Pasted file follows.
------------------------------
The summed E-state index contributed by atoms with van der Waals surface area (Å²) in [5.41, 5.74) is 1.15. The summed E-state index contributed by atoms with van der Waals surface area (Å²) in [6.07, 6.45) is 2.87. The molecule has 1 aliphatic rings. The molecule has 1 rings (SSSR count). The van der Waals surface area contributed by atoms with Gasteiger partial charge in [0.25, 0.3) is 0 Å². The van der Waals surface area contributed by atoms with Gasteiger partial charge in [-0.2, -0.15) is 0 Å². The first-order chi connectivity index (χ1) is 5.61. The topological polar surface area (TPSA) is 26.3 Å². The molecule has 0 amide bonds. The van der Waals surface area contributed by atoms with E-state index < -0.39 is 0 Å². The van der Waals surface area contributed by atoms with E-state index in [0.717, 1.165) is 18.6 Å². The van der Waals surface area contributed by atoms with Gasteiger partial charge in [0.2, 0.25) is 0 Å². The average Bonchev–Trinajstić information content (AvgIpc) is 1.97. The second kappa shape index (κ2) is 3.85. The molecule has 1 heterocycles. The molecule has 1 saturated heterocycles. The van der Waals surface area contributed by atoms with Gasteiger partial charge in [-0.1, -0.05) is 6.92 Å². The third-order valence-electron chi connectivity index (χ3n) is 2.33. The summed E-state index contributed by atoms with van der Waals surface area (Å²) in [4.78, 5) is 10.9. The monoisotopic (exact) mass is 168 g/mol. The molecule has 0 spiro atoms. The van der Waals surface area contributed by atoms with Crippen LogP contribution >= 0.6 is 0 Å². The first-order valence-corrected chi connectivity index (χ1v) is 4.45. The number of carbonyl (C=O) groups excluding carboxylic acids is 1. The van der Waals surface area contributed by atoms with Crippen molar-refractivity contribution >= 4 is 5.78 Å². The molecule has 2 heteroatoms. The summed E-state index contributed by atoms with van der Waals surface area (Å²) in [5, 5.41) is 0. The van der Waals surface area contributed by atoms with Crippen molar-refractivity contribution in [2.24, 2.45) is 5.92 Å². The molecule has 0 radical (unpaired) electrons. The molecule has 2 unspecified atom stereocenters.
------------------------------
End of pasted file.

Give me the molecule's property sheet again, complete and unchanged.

The summed E-state index contributed by atoms with van der Waals surface area (Å²) in [5.41, 5.74) is 1.15. The summed E-state index contributed by atoms with van der Waals surface area (Å²) in [6.07, 6.45) is 2.87. The molecule has 1 aliphatic rings. The molecule has 1 rings (SSSR count). The van der Waals surface area contributed by atoms with Gasteiger partial charge in [0.25, 0.3) is 0 Å². The van der Waals surface area contributed by atoms with Gasteiger partial charge in [-0.2, -0.15) is 0 Å². The first-order chi connectivity index (χ1) is 5.61. The topological polar surface area (TPSA) is 26.3 Å². The molecule has 0 amide bonds. The van der Waals surface area contributed by atoms with E-state index < -0.39 is 0 Å². The van der Waals surface area contributed by atoms with E-state index in [0.717, 1.165) is 18.6 Å². The van der Waals surface area contributed by atoms with Gasteiger partial charge in [0.2, 0.25) is 0 Å². The average Bonchev–Trinajstić information content (AvgIpc) is 1.97. The second kappa shape index (κ2) is 3.85. The molecule has 1 heterocycles. The molecule has 1 saturated heterocycles. The van der Waals surface area contributed by atoms with Gasteiger partial charge in [-0.1, -0.05) is 6.92 Å². The third-order valence-electron chi connectivity index (χ3n) is 2.33. The summed E-state index contributed by atoms with van der Waals surface area (Å²) in [4.78, 5) is 10.9. The monoisotopic (exact) mass is 168 g/mol. The molecule has 0 spiro atoms. The van der Waals surface area contributed by atoms with Crippen LogP contribution >= 0.6 is 0 Å². The first-order valence-corrected chi connectivity index (χ1v) is 4.45. The number of carbonyl (C=O) groups excluding carboxylic acids is 1. The van der Waals surface area contributed by atoms with Crippen molar-refractivity contribution >= 4 is 5.78 Å². The molecule has 2 heteroatoms. The summed E-state index contributed by atoms with van der Waals surface area (Å²) in [5, 5.41) is 0. The van der Waals surface area contributed by atoms with Crippen molar-refractivity contribution in [2.24, 2.45) is 5.92 Å². The molecule has 0 radical (unpaired) electrons. The molecule has 2 unspecified atom stereocenters.